Nissan Motor Co said on Thursday its net profit for the April-to-June quarter declined 15 per cent from a year earlier to 72.3 billion yen (923.7 million dollars) due in part to the yen’s strength.

Japan’s second-largest carmaker also reported a 19.7-per-cent decrease in operating profit to 120.7 billion yen for the period while sales rose 2.6 per cent to 2.14 trillion yen.

Japanese exporters like Nissan have been struggling with the yen’s rise against major currencies, which makes Japan-made products less competitive overseas and erodes repatriated revenues.

Nissan maintained its net profit outlook at 400 billion yen for the current financial year through March 2013.

Despite the decline in net profit for the quarter, Nissan’s global sales for the January-to-June period rose 16.7 per cent from a year earlier to 2.63 million, a record high for a first half as the carmaker recovered from the March 2011 earthquake and tsunami which struck north-eastern Japan, it said.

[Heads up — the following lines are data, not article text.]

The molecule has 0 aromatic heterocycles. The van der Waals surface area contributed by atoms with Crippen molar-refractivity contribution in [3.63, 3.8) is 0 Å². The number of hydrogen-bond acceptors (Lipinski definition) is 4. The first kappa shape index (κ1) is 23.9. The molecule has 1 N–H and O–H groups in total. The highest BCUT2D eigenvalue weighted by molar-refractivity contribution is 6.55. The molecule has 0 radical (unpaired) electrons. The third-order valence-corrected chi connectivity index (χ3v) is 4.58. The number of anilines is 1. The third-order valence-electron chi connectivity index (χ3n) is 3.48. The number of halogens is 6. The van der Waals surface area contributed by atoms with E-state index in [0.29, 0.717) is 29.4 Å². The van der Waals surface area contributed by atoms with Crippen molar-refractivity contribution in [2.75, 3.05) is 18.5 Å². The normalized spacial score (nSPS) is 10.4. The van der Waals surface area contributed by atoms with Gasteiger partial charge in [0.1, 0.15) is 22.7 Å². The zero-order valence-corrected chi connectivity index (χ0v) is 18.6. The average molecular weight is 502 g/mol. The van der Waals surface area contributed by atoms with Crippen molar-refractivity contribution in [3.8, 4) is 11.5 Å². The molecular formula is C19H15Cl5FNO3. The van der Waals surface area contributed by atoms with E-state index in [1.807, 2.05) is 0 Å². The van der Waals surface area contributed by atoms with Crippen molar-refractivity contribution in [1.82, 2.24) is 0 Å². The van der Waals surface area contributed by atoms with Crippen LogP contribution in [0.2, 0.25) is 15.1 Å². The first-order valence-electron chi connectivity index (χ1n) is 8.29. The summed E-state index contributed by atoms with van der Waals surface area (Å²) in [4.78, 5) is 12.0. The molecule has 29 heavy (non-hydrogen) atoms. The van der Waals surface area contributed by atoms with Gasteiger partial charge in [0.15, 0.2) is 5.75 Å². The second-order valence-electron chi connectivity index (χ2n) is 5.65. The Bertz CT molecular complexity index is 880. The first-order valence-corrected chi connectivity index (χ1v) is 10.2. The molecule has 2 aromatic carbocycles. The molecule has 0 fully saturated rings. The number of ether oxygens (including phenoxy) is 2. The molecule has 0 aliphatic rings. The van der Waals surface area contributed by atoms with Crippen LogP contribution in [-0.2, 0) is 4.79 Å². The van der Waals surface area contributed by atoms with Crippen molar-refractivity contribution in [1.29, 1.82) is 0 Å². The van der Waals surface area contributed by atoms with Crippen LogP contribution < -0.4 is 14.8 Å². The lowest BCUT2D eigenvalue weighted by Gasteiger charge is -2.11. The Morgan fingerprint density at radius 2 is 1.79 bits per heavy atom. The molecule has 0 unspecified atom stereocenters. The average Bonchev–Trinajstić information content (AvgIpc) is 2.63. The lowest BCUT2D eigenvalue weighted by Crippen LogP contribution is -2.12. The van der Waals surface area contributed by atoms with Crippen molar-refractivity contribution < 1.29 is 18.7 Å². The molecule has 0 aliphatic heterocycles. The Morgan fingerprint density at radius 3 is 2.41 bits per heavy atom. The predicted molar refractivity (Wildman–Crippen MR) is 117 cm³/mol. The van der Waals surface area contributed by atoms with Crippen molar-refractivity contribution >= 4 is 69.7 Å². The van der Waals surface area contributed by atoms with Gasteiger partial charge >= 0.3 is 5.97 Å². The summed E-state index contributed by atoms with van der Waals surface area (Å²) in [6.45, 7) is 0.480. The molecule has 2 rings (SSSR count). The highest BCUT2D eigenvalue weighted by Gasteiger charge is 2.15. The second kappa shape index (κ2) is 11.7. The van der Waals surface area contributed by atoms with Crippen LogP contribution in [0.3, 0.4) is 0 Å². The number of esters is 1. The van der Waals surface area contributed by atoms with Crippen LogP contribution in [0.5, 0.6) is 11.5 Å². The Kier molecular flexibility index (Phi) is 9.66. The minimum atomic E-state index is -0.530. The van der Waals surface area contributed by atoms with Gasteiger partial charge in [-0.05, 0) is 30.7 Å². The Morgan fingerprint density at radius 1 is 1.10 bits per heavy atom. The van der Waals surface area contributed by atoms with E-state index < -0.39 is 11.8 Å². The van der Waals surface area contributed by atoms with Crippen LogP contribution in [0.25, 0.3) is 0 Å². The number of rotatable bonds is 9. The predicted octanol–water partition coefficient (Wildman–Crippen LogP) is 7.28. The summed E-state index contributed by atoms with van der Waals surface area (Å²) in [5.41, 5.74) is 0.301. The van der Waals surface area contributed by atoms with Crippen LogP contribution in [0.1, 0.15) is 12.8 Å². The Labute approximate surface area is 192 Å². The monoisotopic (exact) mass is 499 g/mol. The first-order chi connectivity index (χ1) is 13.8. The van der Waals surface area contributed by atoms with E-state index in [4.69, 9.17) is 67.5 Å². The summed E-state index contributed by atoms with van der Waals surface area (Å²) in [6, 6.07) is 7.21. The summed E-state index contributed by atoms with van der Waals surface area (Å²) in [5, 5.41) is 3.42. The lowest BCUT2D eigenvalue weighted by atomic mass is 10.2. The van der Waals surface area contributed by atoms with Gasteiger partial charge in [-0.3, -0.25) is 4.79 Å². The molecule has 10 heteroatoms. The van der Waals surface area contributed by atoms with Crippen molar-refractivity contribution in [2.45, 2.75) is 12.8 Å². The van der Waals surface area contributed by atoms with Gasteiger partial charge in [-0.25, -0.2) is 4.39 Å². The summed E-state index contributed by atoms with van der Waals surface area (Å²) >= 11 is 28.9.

Nissan saw sales in China, the carmaker’s biggest market, climb 14 per cent to 678,007 units while those in the US, the carmaker’s second-largest market, grew 14.4 per cent to 577,721.

Nissan said its domestic sales surged 31.1 per cent to 366,569 thanks to government subsidies for the sales of ecologically-friendly vehicles.

Shares in Nissan closed up 1.14 per cent on Thursday ahead of the earnings report, which was released after the markets closed.

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